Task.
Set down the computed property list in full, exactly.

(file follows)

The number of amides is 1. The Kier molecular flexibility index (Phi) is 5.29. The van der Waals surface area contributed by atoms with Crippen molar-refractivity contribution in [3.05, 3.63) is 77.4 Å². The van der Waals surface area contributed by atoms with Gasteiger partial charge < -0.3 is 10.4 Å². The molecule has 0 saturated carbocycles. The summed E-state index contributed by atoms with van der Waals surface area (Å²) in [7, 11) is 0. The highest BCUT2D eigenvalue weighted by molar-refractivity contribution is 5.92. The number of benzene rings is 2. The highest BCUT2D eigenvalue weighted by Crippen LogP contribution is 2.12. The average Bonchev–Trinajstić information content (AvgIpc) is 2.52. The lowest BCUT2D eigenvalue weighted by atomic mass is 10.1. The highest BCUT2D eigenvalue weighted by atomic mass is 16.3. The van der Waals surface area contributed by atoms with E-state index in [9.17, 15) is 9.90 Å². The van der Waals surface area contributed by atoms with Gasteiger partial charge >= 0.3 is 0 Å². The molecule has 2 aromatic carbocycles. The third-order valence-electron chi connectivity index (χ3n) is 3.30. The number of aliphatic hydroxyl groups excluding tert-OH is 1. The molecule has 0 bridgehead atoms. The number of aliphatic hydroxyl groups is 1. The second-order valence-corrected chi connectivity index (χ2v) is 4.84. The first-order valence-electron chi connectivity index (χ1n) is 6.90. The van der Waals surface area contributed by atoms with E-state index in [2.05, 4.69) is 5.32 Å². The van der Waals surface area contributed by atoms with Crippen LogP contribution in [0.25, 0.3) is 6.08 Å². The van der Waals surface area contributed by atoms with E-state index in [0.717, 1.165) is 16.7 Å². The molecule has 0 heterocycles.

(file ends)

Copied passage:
The number of amides is 1. The Kier molecular flexibility index (Phi) is 5.29. The van der Waals surface area contributed by atoms with Crippen molar-refractivity contribution in [3.05, 3.63) is 77.4 Å². The van der Waals surface area contributed by atoms with Gasteiger partial charge < -0.3 is 10.4 Å². The molecule has 0 saturated carbocycles. The summed E-state index contributed by atoms with van der Waals surface area (Å²) in [7, 11) is 0. The highest BCUT2D eigenvalue weighted by molar-refractivity contribution is 5.92. The number of benzene rings is 2. The highest BCUT2D eigenvalue weighted by Crippen LogP contribution is 2.12. The average Bonchev–Trinajstić information content (AvgIpc) is 2.52. The lowest BCUT2D eigenvalue weighted by atomic mass is 10.1. The highest BCUT2D eigenvalue weighted by atomic mass is 16.3. The van der Waals surface area contributed by atoms with E-state index in [9.17, 15) is 9.90 Å². The van der Waals surface area contributed by atoms with Gasteiger partial charge >= 0.3 is 0 Å². The molecule has 2 aromatic carbocycles. The third-order valence-electron chi connectivity index (χ3n) is 3.30. The number of aliphatic hydroxyl groups excluding tert-OH is 1. The molecule has 0 bridgehead atoms. The number of aliphatic hydroxyl groups is 1. The second-order valence-corrected chi connectivity index (χ2v) is 4.84. The first-order valence-electron chi connectivity index (χ1n) is 6.90. The van der Waals surface area contributed by atoms with E-state index in [2.05, 4.69) is 5.32 Å². The van der Waals surface area contributed by atoms with Crippen LogP contribution in [0.25, 0.3) is 6.08 Å². The van der Waals surface area contributed by atoms with E-state index in [0.717, 1.165) is 16.7 Å². The molecule has 0 heterocycles.